Tag Archives: closed loop

geothermal heat pump installation

Geothermal Heat Pump Installation for Fun & Profit!


Geothermal heat pump installation is the biggest HVAC project any homeowner can undertake. Not only are they just as complicated as regular heating and air units, but the earthwork adds, no pun intended, a whole new layer of potential problems.


Should you still install one? Is it going to be worth it? What don’t you know?


Geothermal Heat Pump Installation – What You Should Know


The first thing you should know is that there are two main geothermal heat pump installations available.


Closed loop systems rely on a literal closed pipe and refrigerant loop to move heat. They are by far the most common kind of geothermal unit. By contrast, open loops ground water or another body of water as the heat exchange medium. They’re relatively uncommon, since most homeowners do not have high enough quality groundwater or their municipal government does not allow unfiltered water discharge.


Open Loop

Is an open loop legal for your home? That’s really the big question you need to ask. If the answer is yes, then you can start checking water quality. If the answer is no, then it doesn’t matter what your local water table is like.


Provided an open loop is not verboten in your area, you will need a reliable amount of ground water or a large body of surface water to run an open loop geothermal heat pump. You also need to check local water quality. This can vary across different parts of the country. Ground water with a lot of contaminants will ruin a heat pump very quickly.


Now, if you do have legal access to high quality water, an open loop unit is the way to go. They can be a lot cheaper to install than closed loop systems. More importantly, open loop heat pumps tend to operate at much higher efficiency.


Closed Loop

Open loop geothermal heat pump installation is great, but not an option for most homeowners. Chances are that you don’t have access to enough water, the water quality is too low, or your local government does not allow open discharge into ground water.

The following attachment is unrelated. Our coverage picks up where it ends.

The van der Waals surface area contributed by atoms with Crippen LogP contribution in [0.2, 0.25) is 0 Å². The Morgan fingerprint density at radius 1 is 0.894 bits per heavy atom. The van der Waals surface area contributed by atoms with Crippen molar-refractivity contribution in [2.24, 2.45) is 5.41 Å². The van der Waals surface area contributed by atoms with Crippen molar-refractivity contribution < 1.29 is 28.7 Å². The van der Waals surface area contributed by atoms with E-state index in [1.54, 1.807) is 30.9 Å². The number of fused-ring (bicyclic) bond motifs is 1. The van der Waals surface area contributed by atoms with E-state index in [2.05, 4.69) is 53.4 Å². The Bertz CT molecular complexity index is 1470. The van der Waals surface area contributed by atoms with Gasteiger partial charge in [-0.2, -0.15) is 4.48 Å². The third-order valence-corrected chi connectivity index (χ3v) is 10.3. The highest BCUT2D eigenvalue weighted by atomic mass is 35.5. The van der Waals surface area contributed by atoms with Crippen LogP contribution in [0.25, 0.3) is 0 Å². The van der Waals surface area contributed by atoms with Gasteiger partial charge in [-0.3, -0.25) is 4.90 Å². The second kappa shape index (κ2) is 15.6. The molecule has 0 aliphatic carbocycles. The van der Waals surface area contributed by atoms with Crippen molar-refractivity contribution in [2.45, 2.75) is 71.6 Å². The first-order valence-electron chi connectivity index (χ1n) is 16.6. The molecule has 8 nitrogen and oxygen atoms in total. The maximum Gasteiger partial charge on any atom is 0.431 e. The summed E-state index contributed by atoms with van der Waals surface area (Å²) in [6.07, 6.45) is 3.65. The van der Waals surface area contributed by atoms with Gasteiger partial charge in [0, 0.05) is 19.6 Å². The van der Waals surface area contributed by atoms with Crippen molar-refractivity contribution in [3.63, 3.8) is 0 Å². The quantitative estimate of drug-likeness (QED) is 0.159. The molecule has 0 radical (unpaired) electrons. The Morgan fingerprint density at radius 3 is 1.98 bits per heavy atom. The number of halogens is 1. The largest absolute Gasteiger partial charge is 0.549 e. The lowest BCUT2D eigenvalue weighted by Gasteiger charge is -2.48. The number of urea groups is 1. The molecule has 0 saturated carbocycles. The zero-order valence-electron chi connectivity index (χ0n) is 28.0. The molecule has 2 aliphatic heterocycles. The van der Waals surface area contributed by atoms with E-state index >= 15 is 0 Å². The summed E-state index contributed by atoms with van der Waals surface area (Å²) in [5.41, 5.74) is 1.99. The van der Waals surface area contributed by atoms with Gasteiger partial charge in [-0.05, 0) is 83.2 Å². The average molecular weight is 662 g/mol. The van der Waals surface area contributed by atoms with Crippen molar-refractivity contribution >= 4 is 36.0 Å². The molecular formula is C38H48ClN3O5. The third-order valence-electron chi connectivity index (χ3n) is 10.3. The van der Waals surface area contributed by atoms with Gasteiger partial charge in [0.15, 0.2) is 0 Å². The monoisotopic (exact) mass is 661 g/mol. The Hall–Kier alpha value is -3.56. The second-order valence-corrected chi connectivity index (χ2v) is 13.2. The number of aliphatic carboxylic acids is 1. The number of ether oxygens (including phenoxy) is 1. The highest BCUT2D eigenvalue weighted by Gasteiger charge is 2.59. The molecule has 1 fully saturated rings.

You’re not alone. The majority of geothermal heat pump installations in the United States are closed loop systems. Fortunately, a closed loop geothermal heat pump is still a great way to get high efficiency heating and cooling.


So, what do you need for a closed loop install?


You do have two basic options with a closed loop. You can go with a horizontal loop or a vertical loop. Both are pretty much what they sound like. A horizontal loop uses shallow, horizontal trenches over a relatively wide surface area. Vertical loops use deep, vertical trenches in a comparatively much more narrow surface area.


Which should you use?


It all comes down to the size of your yard. If you’ve got a lot of yard space, go with a horizontal installation. If you don’t, use a vertical loop.


Knowledge = Efficiency

And now you know what you don’t know.


geothermal heat pump closed loop

What is a Geothermal Heat Pump Closed Loop?


Geothermal heat pumps are great HVAC systems, but they’re still very new to a lot of people. For example, if I said, “You need a geothermal heat pump closed loop for your home,” do you know what that means?


No? Don’t worry. We’re here to help.


Geothermal Heat Pump Closed Loop Installations


When it comes right down to it, you have two main choices for installing a ground-source heat pump in your home or business. You can either opt for a geothermal heat pump closed loop or an open loop system.


Don’t worry about open loop. I’m sure we’ll cover that in a future blog. For now, let’s talk about closed loops.


What is a Geothermal Heat Pump Closed Loop?


Geothermal heat pumps require a buried heat exchange network to do what they do. They dump heat from this network in summer, and absorb heat into it to keep your house warm in winter.


When we talk about a geothermal heat pump with a closed loop network, we’re talking, literally, about a closed pipe network buried underground. Think of the closed loop like an extra large condenser coil with about six feet of dirt piled on top.


This closed loop has some advantages. For one, many municipal governments require that geothermal heat pumps be installed in a closed network. That means you can’t just discharge water into the subsoil. A closed work let’s you get around that.


Why else?


Well, local water quality can be a consideration when it comes to geothermal heat pump installation. If your local water isn’t up to snuff, you would want to use a closed pipe network to protect the pump against corrosion and damage.


Simple, Right?


If you’re thinking, “Wow, that was really simple,” you aren’t wrong. Closed loops are pretty straightforward, and most geothermal heat pump owners rely on a closed loop installation.


Now you know what a geothermal heat pump closed loop is, and, remember kids, knowing is half the battle!